Home movies on the web …

August 28, 2013

An Affair of the Heart (unrated, 93 minutes) — This documentary by Sylvia Caminer is an homage to pop rocker Rick Springfield’s classic song and a portrait of the singer’s relationship with seven devoted fans who follow him on tour.

“It is about their connection, what they view and how they interpreted who I was, and the right times that music that they liked came along to help them to get through difficult stuff,” says the Grammy Award-winning musician, songwriter and actor (he played Dr. Noah Drake on General Hospital). “I am very proud to be part of it, but it is more their power than mine.”

The DVD includes over an hour of extras. The two-disc Blu-Ray offers two hours of extended scenes, interviews and conversations with fans and celebrity friends and footage from screenings.

— Karen Martin

Olympus Has Fallen (R, 120 minutes) — Gerard Butler, Aaron Eckhart and Morgan star in director Antoine Fuqua’s loud, violent and none-too-clever thriller that bears more than a passing resemblance to White House Down, which was released a few weeks after Olympus. It gets started when a terrorist mastermind kidnaps the president of the United States inside the White House and disgraced former Secret Service agent Mike Banning (Butler) must save the president and take down the invaders. With Angela Bassett, Robert Forster (Best Actor, Jackie Brown, 1997), Ashley Judd and Melissa Leo.

Blu-ray bonuses include a blooper reel and five behind-the-scenes featurettes.

— Karen Martin

Scatter My Ashes at Bergdorf’s (PG-13, 93 minutes) — An unapologetic and frequently engrossing valentine to one Manhattan’s preeminent New Jersusalems, Bergdorf Goodman on Fifth Avenue, between 57th and 58th Streets in Manhattan. Bergdorf’s, established in brick and mortar in 1899 and in the popular consciousness soon afterward — in How to Marry a Millionaire (1953) Lauren Bacall’s character reminds Betty Grable’s charactertaht “the gentlemen you meet at the cold cuts counter may not be as attractive as the one you meet in the mink department at Bergdorf’s;” Liza Minnelli shoplifts a tie from the store in 1981’s Arthur and the store’s entrance provided the backdrop for the opening scene of the lamentable Sex and the City 2. Screenwriter turned documentarian Matthew Miele is a true believer, and his 90-minute montage of consumerist fabulousness (the $6,000 jewel-encrusted Louboutin heels are so popular the stor can’t keep them in stock!) works both as a large format infommercial for the store and a Rorschach for those of us with our noses pressed against those windows, watching the elaborate working displays of decorator David Hoey. Are we amused or envious? Or both? It’s fun either way.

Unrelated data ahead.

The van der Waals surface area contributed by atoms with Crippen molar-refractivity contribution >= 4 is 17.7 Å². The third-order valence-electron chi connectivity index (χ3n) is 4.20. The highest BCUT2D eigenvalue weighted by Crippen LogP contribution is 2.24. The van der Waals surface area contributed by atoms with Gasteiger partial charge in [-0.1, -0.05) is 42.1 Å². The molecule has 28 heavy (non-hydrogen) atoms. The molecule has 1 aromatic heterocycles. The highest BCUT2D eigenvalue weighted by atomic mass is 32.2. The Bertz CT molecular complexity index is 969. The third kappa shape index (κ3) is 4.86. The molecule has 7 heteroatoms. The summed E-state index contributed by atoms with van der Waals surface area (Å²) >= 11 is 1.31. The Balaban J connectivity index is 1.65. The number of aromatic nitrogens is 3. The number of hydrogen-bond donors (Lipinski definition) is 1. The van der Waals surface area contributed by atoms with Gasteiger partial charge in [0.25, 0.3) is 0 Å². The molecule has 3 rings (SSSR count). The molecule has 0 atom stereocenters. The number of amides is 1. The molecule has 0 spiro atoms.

— Philip Martin

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